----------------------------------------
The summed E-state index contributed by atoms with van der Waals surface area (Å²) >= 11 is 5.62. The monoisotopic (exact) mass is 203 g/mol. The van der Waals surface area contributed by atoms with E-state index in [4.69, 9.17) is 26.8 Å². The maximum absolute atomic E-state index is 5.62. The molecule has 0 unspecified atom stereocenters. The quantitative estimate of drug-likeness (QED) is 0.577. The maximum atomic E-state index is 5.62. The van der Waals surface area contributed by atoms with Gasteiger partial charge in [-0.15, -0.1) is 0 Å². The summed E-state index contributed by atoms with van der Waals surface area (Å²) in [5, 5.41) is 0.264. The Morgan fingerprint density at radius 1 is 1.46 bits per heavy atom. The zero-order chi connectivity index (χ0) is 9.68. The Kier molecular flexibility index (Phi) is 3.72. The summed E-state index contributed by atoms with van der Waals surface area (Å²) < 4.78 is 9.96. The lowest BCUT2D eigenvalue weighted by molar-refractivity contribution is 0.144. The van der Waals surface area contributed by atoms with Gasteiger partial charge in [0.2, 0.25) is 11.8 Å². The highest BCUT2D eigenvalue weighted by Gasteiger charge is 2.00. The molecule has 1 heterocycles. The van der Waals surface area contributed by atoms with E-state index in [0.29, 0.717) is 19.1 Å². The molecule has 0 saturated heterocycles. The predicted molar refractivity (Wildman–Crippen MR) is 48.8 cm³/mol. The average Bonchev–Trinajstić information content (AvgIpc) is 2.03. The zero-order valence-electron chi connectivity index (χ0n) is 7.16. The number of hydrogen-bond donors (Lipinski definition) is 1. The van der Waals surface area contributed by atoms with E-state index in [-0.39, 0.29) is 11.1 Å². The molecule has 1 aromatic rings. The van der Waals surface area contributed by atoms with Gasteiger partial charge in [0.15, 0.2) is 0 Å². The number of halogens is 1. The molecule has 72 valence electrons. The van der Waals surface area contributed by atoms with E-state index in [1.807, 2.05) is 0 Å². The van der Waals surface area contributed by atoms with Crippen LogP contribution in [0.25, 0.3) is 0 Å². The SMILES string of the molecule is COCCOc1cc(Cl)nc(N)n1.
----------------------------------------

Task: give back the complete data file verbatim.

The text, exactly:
The summed E-state index contributed by atoms with van der Waals surface area (Å²) >= 11 is 5.62. The monoisotopic (exact) mass is 203 g/mol. The van der Waals surface area contributed by atoms with E-state index in [4.69, 9.17) is 26.8 Å². The maximum absolute atomic E-state index is 5.62. The molecule has 0 unspecified atom stereocenters. The quantitative estimate of drug-likeness (QED) is 0.577. The maximum atomic E-state index is 5.62. The van der Waals surface area contributed by atoms with Gasteiger partial charge in [-0.15, -0.1) is 0 Å². The summed E-state index contributed by atoms with van der Waals surface area (Å²) in [5, 5.41) is 0.264. The Morgan fingerprint density at radius 1 is 1.46 bits per heavy atom. The zero-order chi connectivity index (χ0) is 9.68. The Kier molecular flexibility index (Phi) is 3.72. The summed E-state index contributed by atoms with van der Waals surface area (Å²) < 4.78 is 9.96. The lowest BCUT2D eigenvalue weighted by molar-refractivity contribution is 0.144. The van der Waals surface area contributed by atoms with Gasteiger partial charge in [0.2, 0.25) is 11.8 Å². The highest BCUT2D eigenvalue weighted by Gasteiger charge is 2.00. The molecule has 1 heterocycles. The van der Waals surface area contributed by atoms with E-state index in [0.29, 0.717) is 19.1 Å². The molecule has 0 saturated heterocycles. The predicted molar refractivity (Wildman–Crippen MR) is 48.8 cm³/mol. The average Bonchev–Trinajstić information content (AvgIpc) is 2.03. The zero-order valence-electron chi connectivity index (χ0n) is 7.16. The number of hydrogen-bond donors (Lipinski definition) is 1. The van der Waals surface area contributed by atoms with E-state index in [-0.39, 0.29) is 11.1 Å². The molecule has 1 aromatic rings. The van der Waals surface area contributed by atoms with Gasteiger partial charge in [0.15, 0.2) is 0 Å². The number of halogens is 1. The molecule has 72 valence electrons. The van der Waals surface area contributed by atoms with E-state index in [1.807, 2.05) is 0 Å². The van der Waals surface area contributed by atoms with Crippen LogP contribution in [0.25, 0.3) is 0 Å². The SMILES string of the molecule is COCCOc1cc(Cl)nc(N)n1.